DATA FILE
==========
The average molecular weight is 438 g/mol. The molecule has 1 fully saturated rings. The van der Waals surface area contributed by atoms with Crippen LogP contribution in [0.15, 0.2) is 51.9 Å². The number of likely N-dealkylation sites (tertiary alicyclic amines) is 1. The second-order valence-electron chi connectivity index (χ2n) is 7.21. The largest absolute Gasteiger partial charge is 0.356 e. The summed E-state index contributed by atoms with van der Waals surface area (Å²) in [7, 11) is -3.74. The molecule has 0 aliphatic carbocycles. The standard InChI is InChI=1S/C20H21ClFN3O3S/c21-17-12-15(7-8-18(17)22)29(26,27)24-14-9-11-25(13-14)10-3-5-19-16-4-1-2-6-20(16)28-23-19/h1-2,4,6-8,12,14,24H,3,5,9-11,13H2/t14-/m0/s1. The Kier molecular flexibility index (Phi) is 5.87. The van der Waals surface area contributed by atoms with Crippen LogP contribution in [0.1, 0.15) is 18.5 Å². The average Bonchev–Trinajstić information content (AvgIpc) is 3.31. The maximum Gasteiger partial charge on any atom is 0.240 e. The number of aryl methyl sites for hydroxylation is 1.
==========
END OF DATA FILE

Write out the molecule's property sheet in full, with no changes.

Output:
The average molecular weight is 438 g/mol. The molecule has 1 fully saturated rings. The van der Waals surface area contributed by atoms with Crippen LogP contribution in [0.15, 0.2) is 51.9 Å². The number of likely N-dealkylation sites (tertiary alicyclic amines) is 1. The second-order valence-electron chi connectivity index (χ2n) is 7.21. The largest absolute Gasteiger partial charge is 0.356 e. The summed E-state index contributed by atoms with van der Waals surface area (Å²) in [7, 11) is -3.74. The molecule has 0 aliphatic carbocycles. The standard InChI is InChI=1S/C20H21ClFN3O3S/c21-17-12-15(7-8-18(17)22)29(26,27)24-14-9-11-25(13-14)10-3-5-19-16-4-1-2-6-20(16)28-23-19/h1-2,4,6-8,12,14,24H,3,5,9-11,13H2/t14-/m0/s1. The Kier molecular flexibility index (Phi) is 5.87. The van der Waals surface area contributed by atoms with Crippen LogP contribution in [0.1, 0.15) is 18.5 Å². The average Bonchev–Trinajstić information content (AvgIpc) is 3.31. The maximum Gasteiger partial charge on any atom is 0.240 e. The number of aryl methyl sites for hydroxylation is 1.